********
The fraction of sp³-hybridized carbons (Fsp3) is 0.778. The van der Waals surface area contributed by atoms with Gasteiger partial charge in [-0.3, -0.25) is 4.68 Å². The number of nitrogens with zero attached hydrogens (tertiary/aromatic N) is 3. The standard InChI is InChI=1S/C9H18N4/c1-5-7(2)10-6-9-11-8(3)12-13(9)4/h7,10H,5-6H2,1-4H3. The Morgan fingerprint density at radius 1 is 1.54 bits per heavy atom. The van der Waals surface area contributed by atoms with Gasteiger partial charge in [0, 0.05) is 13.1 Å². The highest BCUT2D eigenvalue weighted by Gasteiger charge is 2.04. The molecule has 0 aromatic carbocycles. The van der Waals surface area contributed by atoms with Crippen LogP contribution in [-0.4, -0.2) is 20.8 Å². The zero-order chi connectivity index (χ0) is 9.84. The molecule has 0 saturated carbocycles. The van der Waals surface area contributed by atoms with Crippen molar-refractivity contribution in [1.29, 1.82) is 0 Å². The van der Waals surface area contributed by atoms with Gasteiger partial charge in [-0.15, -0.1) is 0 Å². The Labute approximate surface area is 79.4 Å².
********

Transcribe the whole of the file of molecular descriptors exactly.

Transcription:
The fraction of sp³-hybridized carbons (Fsp3) is 0.778. The van der Waals surface area contributed by atoms with Gasteiger partial charge in [-0.3, -0.25) is 4.68 Å². The number of nitrogens with zero attached hydrogens (tertiary/aromatic N) is 3. The standard InChI is InChI=1S/C9H18N4/c1-5-7(2)10-6-9-11-8(3)12-13(9)4/h7,10H,5-6H2,1-4H3. The Morgan fingerprint density at radius 1 is 1.54 bits per heavy atom. The van der Waals surface area contributed by atoms with Gasteiger partial charge in [0, 0.05) is 13.1 Å². The highest BCUT2D eigenvalue weighted by Gasteiger charge is 2.04. The molecule has 0 aromatic carbocycles. The van der Waals surface area contributed by atoms with Crippen LogP contribution in [-0.4, -0.2) is 20.8 Å². The zero-order chi connectivity index (χ0) is 9.84. The molecule has 0 saturated carbocycles. The van der Waals surface area contributed by atoms with Crippen molar-refractivity contribution in [1.29, 1.82) is 0 Å². The van der Waals surface area contributed by atoms with Gasteiger partial charge in [-0.15, -0.1) is 0 Å². The Labute approximate surface area is 79.4 Å².